The Post reported on the follow-up to the violence involving protesters and Turkish President Recep Tayyip Erdogan’s security detail, which “prompted outrage by local and U.S. officials who accused the guards of using violence to quell what had been a peaceful demonstration in Northwest Washington.” Two arrests have been made, and D.C. police are “pursuing charges against additional suspects since the melee outside the Turkish ambassador’s residence at Sheridan Circle. Eleven people were injured, among them a police officer. Some were kicked and stomped, their heads bloodied.”

The Turkish government treated the incident with the contempt one would expect from a totalitarian government:

In a statement released Wednesday evening, the Turkish Embassy called the demonstration “unpermitted” and “provocative.” Officials alleged in the statement that the protesters were affiliated with the separatist Kurdistan Workers’ Party, or PKK, which is designated a terrorist organization by Turkey and the United States. A protest leader denied that any of the participants were involved with the PKK or sympathized with the group.
“The demonstrators began aggressively provoking Turkish-American citizens” who had gathered to greet Erdogan, the statement said. “The Turkish-Americans responded in self-defense and one of them was seriously injured.”

This follows President Trump’s much-criticized congratulatory phone call after a Turkish referendum, which outside monitors said was plagued with “irregularities,” and the ensuing White House visit for Erdogan, a PR coup for him at a time human rights groups are condemning his domestic crackdown. “It’s bad enough when he has his thugs beat up protesters at home, but it’s quite another thing to have them beat up people in a foreign capital,” says former deputy national security adviser Elliott Abrams. “That’s treating us like a banana republic. We ought to be outraged, and we ought to punish the people who did this.”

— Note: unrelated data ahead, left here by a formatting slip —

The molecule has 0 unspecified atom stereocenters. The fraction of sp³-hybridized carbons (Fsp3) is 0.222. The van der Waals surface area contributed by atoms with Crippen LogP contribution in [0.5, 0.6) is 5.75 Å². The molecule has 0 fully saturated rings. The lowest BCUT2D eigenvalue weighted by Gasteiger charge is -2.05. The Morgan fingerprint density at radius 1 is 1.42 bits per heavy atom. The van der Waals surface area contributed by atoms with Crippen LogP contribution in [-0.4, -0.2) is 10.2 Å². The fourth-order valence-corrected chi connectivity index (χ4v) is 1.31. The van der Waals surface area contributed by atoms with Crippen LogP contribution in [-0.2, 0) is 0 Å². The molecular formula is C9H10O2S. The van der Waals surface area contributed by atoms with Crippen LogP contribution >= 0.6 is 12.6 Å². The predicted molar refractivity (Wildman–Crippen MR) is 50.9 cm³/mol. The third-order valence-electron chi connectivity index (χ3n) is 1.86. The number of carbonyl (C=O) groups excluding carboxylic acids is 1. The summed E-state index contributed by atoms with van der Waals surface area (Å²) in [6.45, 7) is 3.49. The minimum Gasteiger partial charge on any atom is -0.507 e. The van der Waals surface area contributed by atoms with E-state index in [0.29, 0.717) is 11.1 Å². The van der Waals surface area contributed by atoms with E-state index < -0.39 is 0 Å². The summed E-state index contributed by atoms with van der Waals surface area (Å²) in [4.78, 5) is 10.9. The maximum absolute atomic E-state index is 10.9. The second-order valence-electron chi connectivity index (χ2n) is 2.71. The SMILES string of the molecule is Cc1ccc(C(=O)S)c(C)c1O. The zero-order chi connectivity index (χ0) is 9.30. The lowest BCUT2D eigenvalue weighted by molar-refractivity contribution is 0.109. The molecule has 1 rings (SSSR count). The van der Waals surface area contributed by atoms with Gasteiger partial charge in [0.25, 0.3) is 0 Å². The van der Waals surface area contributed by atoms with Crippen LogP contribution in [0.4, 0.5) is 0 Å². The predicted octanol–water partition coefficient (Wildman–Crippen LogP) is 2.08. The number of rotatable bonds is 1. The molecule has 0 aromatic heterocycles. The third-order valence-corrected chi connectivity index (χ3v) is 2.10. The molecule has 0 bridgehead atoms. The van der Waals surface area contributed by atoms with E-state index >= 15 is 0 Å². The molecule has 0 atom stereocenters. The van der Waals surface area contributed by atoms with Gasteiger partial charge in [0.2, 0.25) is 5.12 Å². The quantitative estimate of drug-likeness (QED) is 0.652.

Others agree. Former ambassador to Turkey Eric Edelman called the incident “outrageous.” He recalled, “This is the second year in a row where Erdogan’s goons have beaten people up (last year it was out in front of Brookings [Institution] where Erdogan was speaking).” He give kudos to the police for taking this seriously. “We shouldn’t let them get away with this and I am gratified that the DC Metropolitan Police are talking about making arrests including of those who might have diplomatic immunity (understanding that they would have to release those who have immunity),” he said. “I would think State should at least call on Turkey to waive immunity for anyone caught on tape engaging in assault. (The Turks won’t do that but it means they have to hustle people out of the country ignominiously).”

Bipartisan and harsh reaction to the incident reflected the distress that lawmakers feel over this president’s utter disregard for human rights and proclivity to glad-hand with and praise dictators. Ben Cardin (Md.), ranking Democrat on the Senate Foreign Relations Committee, tweeted, “The Turkish government owes an apology; perhaps they forgot we have unalienable rights in this country.” Sens. Tom Cotton (R-Ark.), Ted Cruz (R-Tex.), Mike Lee (R-Utah) and Marco Rubio (R-Fla.) put out their own statement, which read in part: “We strongly condemn the violence that took place yesterday outside the Turkish Embassy in Washington,” they said. “Reports indicate that some Turkish officials were involved in assaulting protestors, which violates the most basic rules of diplomacy and is an affront to the United States and the value we place on the right to free speech, as embodied in our Constitution. It is even more concerning coming from one of our own NATO allies.  We call upon the Turkish government to apologize immediately for the involvement of any officials.”

Sen. John McCain (R-Ariz.), a longtime critic of Turkey’s human rights policies, declared on MSNBC, “We should throw their ambassador the hell out of the United States of America … This kind of thing cannot go unresponded to diplomatically.” His call for a get-tough policy was echoed in the human rights community. David Kramer, a senior fellow at Florida International University and former assistant secretary of state for democracy, human rights and labor, agreed that “charges should be brought against those responsible for such violence. If those responsible are no longer in the U.S., then they should be denied visas for the future. Such thuggish behavior cannot be condoned.”

Turkey behaves this way in part because Trump ignores, even rewards (by praising an arguably stolen election) bad behavior. He is not putting American values or interests first. He has allowed himself to be “played,” just as he has been by Russia by setting up assistance in the fight against the Islamic State as the sole concern of U.S. foreign policy. This simplistic, inept brand of foreign policy sprinkled with admiration for thuggish leaders has become standard operating procedure in an administration without vision, experience or conscience.